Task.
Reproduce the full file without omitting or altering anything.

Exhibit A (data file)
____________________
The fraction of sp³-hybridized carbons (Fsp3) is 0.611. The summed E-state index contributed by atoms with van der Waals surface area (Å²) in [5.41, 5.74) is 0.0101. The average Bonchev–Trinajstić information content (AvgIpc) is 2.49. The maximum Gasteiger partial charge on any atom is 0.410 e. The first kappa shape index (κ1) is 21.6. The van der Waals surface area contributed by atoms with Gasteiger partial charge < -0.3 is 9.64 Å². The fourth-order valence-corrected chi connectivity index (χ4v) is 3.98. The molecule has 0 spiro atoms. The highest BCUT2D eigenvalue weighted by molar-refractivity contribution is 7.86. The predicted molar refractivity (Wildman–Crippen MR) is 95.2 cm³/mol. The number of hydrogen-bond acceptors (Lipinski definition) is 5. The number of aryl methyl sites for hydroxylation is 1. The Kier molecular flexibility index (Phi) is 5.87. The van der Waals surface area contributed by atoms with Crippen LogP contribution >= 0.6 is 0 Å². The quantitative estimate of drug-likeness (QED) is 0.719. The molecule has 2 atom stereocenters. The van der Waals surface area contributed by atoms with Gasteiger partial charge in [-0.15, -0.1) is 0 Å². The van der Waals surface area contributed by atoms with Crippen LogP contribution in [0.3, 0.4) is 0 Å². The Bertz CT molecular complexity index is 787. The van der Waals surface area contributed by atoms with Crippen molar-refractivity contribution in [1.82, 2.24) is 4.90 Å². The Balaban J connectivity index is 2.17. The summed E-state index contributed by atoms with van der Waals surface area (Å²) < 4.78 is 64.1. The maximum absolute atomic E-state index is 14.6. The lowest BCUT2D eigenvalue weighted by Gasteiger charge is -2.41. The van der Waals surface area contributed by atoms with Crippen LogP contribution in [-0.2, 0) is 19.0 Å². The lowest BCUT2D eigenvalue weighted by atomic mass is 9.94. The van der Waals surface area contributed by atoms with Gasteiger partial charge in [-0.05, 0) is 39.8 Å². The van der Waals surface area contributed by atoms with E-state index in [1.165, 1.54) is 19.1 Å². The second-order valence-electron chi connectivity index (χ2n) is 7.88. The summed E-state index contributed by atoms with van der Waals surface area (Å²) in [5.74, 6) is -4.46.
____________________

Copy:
The fraction of sp³-hybridized carbons (Fsp3) is 0.611. The summed E-state index contributed by atoms with van der Waals surface area (Å²) in [5.41, 5.74) is 0.0101. The average Bonchev–Trinajstić information content (AvgIpc) is 2.49. The maximum Gasteiger partial charge on any atom is 0.410 e. The first kappa shape index (κ1) is 21.6. The van der Waals surface area contributed by atoms with Gasteiger partial charge < -0.3 is 9.64 Å². The fourth-order valence-corrected chi connectivity index (χ4v) is 3.98. The molecule has 0 spiro atoms. The highest BCUT2D eigenvalue weighted by molar-refractivity contribution is 7.86. The predicted molar refractivity (Wildman–Crippen MR) is 95.2 cm³/mol. The number of hydrogen-bond acceptors (Lipinski definition) is 5. The number of aryl methyl sites for hydroxylation is 1. The Kier molecular flexibility index (Phi) is 5.87. The van der Waals surface area contributed by atoms with Crippen LogP contribution >= 0.6 is 0 Å². The quantitative estimate of drug-likeness (QED) is 0.719. The molecule has 2 atom stereocenters. The van der Waals surface area contributed by atoms with Gasteiger partial charge in [-0.15, -0.1) is 0 Å². The van der Waals surface area contributed by atoms with Crippen LogP contribution in [0.3, 0.4) is 0 Å². The Bertz CT molecular complexity index is 787. The van der Waals surface area contributed by atoms with Crippen molar-refractivity contribution in [1.82, 2.24) is 4.90 Å². The Balaban J connectivity index is 2.17. The summed E-state index contributed by atoms with van der Waals surface area (Å²) < 4.78 is 64.1. The maximum absolute atomic E-state index is 14.6. The lowest BCUT2D eigenvalue weighted by Gasteiger charge is -2.41. The van der Waals surface area contributed by atoms with Crippen LogP contribution in [-0.2, 0) is 19.0 Å². The lowest BCUT2D eigenvalue weighted by atomic mass is 9.94. The van der Waals surface area contributed by atoms with Gasteiger partial charge in [-0.05, 0) is 39.8 Å². The van der Waals surface area contributed by atoms with E-state index in [1.165, 1.54) is 19.1 Å². The second-order valence-electron chi connectivity index (χ2n) is 7.88. The summed E-state index contributed by atoms with van der Waals surface area (Å²) in [5.74, 6) is -4.46.